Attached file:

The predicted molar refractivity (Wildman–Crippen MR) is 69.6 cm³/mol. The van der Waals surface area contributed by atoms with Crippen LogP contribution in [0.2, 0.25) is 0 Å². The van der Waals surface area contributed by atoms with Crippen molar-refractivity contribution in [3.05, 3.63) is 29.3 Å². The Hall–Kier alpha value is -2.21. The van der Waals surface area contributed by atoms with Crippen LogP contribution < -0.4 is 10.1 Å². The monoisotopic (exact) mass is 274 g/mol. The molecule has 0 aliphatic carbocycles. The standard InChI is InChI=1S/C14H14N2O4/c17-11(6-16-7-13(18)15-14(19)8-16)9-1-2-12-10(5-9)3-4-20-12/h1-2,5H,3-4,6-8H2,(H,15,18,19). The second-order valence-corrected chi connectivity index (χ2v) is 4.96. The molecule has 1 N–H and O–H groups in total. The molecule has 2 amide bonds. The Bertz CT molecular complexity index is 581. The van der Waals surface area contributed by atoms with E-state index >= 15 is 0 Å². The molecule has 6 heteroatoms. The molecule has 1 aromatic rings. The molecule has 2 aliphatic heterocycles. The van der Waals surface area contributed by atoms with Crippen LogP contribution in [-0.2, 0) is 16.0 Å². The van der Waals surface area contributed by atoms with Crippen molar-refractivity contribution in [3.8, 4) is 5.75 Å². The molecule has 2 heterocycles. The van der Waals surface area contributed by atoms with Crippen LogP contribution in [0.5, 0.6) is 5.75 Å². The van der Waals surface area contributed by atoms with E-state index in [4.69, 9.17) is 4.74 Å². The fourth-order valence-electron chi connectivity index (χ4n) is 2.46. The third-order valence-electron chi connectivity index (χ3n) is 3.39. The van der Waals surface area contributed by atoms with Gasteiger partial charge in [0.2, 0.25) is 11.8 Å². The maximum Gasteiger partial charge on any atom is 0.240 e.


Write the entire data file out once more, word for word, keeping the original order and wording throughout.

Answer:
The predicted molar refractivity (Wildman–Crippen MR) is 69.6 cm³/mol. The van der Waals surface area contributed by atoms with Crippen LogP contribution in [0.2, 0.25) is 0 Å². The van der Waals surface area contributed by atoms with Crippen molar-refractivity contribution in [3.05, 3.63) is 29.3 Å². The Hall–Kier alpha value is -2.21. The van der Waals surface area contributed by atoms with Crippen LogP contribution < -0.4 is 10.1 Å². The monoisotopic (exact) mass is 274 g/mol. The molecule has 0 aliphatic carbocycles. The standard InChI is InChI=1S/C14H14N2O4/c17-11(6-16-7-13(18)15-14(19)8-16)9-1-2-12-10(5-9)3-4-20-12/h1-2,5H,3-4,6-8H2,(H,15,18,19). The second-order valence-corrected chi connectivity index (χ2v) is 4.96. The molecule has 1 N–H and O–H groups in total. The molecule has 2 amide bonds. The Bertz CT molecular complexity index is 581. The van der Waals surface area contributed by atoms with E-state index >= 15 is 0 Å². The molecule has 6 heteroatoms. The molecule has 1 aromatic rings. The molecule has 2 aliphatic heterocycles. The van der Waals surface area contributed by atoms with Crippen LogP contribution in [-0.2, 0) is 16.0 Å². The van der Waals surface area contributed by atoms with Crippen molar-refractivity contribution in [3.8, 4) is 5.75 Å². The molecule has 2 heterocycles. The van der Waals surface area contributed by atoms with Crippen LogP contribution in [0.5, 0.6) is 5.75 Å². The van der Waals surface area contributed by atoms with E-state index in [4.69, 9.17) is 4.74 Å². The fourth-order valence-electron chi connectivity index (χ4n) is 2.46. The third-order valence-electron chi connectivity index (χ3n) is 3.39. The van der Waals surface area contributed by atoms with Gasteiger partial charge in [0.2, 0.25) is 11.8 Å². The maximum Gasteiger partial charge on any atom is 0.240 e.